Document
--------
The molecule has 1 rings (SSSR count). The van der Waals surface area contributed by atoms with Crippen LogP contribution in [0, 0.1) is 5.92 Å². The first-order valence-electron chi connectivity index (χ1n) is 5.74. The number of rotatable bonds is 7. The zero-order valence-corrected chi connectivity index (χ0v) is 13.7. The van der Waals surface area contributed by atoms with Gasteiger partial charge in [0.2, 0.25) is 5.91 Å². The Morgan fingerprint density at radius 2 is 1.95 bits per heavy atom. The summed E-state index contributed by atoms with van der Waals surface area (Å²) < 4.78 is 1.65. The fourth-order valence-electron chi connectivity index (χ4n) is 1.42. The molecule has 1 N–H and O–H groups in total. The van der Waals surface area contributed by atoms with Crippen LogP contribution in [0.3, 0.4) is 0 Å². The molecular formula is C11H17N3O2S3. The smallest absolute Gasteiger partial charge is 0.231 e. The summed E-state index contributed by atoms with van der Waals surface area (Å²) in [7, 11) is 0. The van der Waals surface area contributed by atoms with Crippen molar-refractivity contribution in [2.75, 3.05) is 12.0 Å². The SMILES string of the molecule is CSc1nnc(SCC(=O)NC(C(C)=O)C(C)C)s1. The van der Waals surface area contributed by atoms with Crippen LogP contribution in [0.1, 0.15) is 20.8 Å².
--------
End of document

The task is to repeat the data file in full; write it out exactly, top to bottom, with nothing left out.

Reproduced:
The molecule has 1 rings (SSSR count). The van der Waals surface area contributed by atoms with Crippen LogP contribution in [0, 0.1) is 5.92 Å². The first-order valence-electron chi connectivity index (χ1n) is 5.74. The number of rotatable bonds is 7. The zero-order valence-corrected chi connectivity index (χ0v) is 13.7. The van der Waals surface area contributed by atoms with Gasteiger partial charge in [0.2, 0.25) is 5.91 Å². The Morgan fingerprint density at radius 2 is 1.95 bits per heavy atom. The summed E-state index contributed by atoms with van der Waals surface area (Å²) < 4.78 is 1.65. The fourth-order valence-electron chi connectivity index (χ4n) is 1.42. The molecule has 1 N–H and O–H groups in total. The van der Waals surface area contributed by atoms with Crippen LogP contribution in [0.3, 0.4) is 0 Å². The molecular formula is C11H17N3O2S3. The smallest absolute Gasteiger partial charge is 0.231 e. The summed E-state index contributed by atoms with van der Waals surface area (Å²) in [7, 11) is 0. The van der Waals surface area contributed by atoms with Crippen molar-refractivity contribution in [2.75, 3.05) is 12.0 Å². The SMILES string of the molecule is CSc1nnc(SCC(=O)NC(C(C)=O)C(C)C)s1. The van der Waals surface area contributed by atoms with Crippen LogP contribution in [0.1, 0.15) is 20.8 Å².